The bridge across the Jordan River is under Israeli control. It links Jordan with the West Bank.
Jordanian government spokesman Nabil Al-Sharif said there were 30 Jordanians in the group. Jordan is one of two Arab nations with a signed peace treaty with Israel.
The bridge's Jordanian chief, Brig. Mahmoud Abu Jumaa, said Jordan will help repatriate the activists - who include lawmakers and journalists - to their respective countries in coordination with their governments.
Worldwide condemnation has poured on Israel since its naval commandos halted the aid flotilla in international waters overnight Monday, setting off a melee that left nine activists dead and dozens wounded.
Eighteen Malaysians were involved in the humanitarian mission, with six on board another ship, the Rachel Corrie.
Mavi Marmara was leading a convoy of six vessels bound for Gaza to deliver aid to 100,000 Palestinians when it was attacked by Israeli commandoes in international waters at 10.30am Malaysian time on Monday. - The Star
Tuesday, 1 June 2010
While the majority of world leaders have condemned the attack, Israeli's strongest ally, Barrack Obama, the president of United States, has been conspicuously silent, except for a brief statement from the White house expressing "regrets over the loss of life and injuries sustained..." avoiding any hint of criticism of Israeli action in its public statement.
Across the world, Muslims have held numerous protests against the dawn raid. But there is not much information on the aftermath of the raid - because of a news blackout by the Israeli. As a result, the main international media organisations have relied on Israeli spokespeople to step in unchallenged through its own version of the incident by its great propaganist, Mark Regev, who has been monopolising the airwaves.
Israel claimed the aid activists were terrorists armed with guns and in cahoot with al-Qaeda and Hamas. And, of course, the Israeli soldiers had acted reasonably. They faced a lynch, says Israel.
No names of the dead have been released but reports say that most of them are Turkish.
Human Rights groups have condemned the occupation of Gaza and in the latest incident say that Israel has flouted International laws and has no right to control Gaza’s sea as its own territorial waters and to stop aid convoys.
The flotilla, is among six fleet of ships, carrying 5,000 tonnes of reconstruction materials, school supplies and medical equipment to the 1.5 million inhabitants of Gaza.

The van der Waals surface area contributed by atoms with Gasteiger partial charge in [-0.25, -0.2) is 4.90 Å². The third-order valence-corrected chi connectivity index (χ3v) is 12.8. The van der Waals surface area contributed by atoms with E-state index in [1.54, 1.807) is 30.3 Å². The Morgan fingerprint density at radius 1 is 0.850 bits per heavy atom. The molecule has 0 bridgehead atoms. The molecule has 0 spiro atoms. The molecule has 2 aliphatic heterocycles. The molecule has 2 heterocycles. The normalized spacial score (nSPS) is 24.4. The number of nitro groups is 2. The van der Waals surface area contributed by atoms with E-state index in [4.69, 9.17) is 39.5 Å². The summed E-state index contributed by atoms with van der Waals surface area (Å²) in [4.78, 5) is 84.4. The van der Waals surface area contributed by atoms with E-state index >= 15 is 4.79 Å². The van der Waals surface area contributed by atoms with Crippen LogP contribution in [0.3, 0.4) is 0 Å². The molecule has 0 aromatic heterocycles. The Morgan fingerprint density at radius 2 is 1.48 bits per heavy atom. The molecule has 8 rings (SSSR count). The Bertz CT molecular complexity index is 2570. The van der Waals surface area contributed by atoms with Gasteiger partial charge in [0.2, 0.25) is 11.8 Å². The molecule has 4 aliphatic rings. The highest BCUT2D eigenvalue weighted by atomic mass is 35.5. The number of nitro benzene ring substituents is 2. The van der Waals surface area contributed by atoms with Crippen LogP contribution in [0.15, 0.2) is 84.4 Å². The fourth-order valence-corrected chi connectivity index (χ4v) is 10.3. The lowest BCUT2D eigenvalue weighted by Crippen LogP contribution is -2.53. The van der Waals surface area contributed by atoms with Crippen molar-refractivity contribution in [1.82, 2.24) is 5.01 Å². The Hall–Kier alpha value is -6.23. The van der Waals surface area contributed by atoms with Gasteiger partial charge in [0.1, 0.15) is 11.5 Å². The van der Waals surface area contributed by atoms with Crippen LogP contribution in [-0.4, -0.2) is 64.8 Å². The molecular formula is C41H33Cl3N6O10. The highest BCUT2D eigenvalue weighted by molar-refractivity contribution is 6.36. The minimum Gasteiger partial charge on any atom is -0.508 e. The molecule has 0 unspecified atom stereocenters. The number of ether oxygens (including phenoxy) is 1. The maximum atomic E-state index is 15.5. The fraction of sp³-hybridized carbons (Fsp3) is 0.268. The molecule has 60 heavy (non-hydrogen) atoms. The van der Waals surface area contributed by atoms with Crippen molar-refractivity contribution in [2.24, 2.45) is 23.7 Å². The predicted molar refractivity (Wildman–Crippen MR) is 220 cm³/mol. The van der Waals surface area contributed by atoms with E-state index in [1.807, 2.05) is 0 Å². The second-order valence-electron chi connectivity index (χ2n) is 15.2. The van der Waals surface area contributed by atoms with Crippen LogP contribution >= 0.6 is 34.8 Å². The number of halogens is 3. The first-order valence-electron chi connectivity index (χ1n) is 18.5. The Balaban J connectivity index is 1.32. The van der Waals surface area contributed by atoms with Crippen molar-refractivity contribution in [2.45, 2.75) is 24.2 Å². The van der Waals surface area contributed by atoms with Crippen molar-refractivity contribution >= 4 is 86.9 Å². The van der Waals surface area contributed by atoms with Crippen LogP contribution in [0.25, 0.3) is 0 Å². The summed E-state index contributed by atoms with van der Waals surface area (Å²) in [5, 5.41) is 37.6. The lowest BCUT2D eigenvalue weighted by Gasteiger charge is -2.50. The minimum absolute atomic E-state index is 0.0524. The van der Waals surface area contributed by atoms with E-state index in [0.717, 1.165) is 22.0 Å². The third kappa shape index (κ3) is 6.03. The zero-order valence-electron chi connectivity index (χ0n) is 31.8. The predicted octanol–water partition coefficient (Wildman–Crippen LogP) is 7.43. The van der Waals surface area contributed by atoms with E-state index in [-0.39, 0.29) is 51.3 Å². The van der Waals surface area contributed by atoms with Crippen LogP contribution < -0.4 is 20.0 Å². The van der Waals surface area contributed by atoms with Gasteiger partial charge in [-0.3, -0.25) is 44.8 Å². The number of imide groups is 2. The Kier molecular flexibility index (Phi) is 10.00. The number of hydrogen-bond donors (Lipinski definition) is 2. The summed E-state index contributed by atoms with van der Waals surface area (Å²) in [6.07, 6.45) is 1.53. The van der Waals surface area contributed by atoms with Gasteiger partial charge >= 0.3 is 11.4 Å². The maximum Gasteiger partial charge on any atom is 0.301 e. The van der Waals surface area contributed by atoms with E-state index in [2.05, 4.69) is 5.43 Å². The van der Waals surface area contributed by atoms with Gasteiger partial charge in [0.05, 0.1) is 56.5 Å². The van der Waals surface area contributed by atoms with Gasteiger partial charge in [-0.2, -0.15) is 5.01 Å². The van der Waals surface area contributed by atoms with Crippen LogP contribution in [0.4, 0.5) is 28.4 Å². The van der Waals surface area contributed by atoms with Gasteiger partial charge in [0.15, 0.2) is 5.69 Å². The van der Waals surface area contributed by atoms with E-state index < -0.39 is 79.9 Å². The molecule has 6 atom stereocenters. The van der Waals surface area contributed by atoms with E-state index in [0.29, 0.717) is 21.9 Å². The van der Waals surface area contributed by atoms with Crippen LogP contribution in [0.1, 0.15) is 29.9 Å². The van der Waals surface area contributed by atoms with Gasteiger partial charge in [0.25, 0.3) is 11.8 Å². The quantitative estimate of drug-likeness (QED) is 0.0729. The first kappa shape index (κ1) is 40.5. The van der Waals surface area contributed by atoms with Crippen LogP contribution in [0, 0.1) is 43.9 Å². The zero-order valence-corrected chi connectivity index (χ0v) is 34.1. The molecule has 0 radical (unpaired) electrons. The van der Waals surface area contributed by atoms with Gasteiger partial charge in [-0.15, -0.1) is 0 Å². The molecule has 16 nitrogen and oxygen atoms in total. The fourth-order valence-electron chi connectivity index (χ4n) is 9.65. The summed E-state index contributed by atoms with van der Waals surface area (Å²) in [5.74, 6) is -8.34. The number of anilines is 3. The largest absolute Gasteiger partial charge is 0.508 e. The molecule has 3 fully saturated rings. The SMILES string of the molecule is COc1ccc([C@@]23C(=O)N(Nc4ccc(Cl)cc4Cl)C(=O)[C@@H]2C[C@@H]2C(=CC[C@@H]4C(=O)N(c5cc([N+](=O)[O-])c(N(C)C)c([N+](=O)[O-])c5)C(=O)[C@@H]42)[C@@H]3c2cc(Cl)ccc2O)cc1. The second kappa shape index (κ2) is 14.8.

Deadly Israeli raid on aid fleet - Aljazeera
Al Jazeera's Ayman Mohyeldin reports from Jerusalem on the storming of the flotilla and its aftermath
Israeli soldiers have attacked a flotilla of aid-carrying ships off the coast of the Gaza Strip, killing as many as 10 people on board.
Dozens more were believed to be injured when troops raided the convoy of six ships, dubbed the Freedom Flotilla, early on Monday.
But those figures were hard to confirm as the flotilla was being held in the Israeli port of Ashdod on Tuesday, with 700 passengers from 30 countries either being detained or in hospital.
Israel said activists on board attacked its commandos as they boarded the ships, while the flotilla's organisers said the Israeli forces opened fire first, as soon as they stormed the convoy.
Binyamin Netanyahu, the Israeli prime minister, gave his "full backing" to the military forces after the raid, which he said "was to prevent the infiltration of thousands of rockets, missiles and other arms that could hit our cities, communities or people".
"I give my complete backing to the army, the soldiers and commanders who acted to defend the state and to protect their lives." He also said Israel regretted the loss of life in the raid.
Israeli media reported that many of the dead were Turkish nationals.
Hamas, the Palestinian group which governs the Gaza Strip, said the assault was a "massacre" and called on the international community to intervene.... continue here
Read here "A Prayer for the Safety of our Gaza-bound friends" ; here "Malaysia Condemns Israeli Raid on Gaza Aid Flotilla."Malaysia Condemns Israeli Raid On Gaza Aid FlotillaMalaysia Condemns Israeli Raid On Gaza Aid Flotilla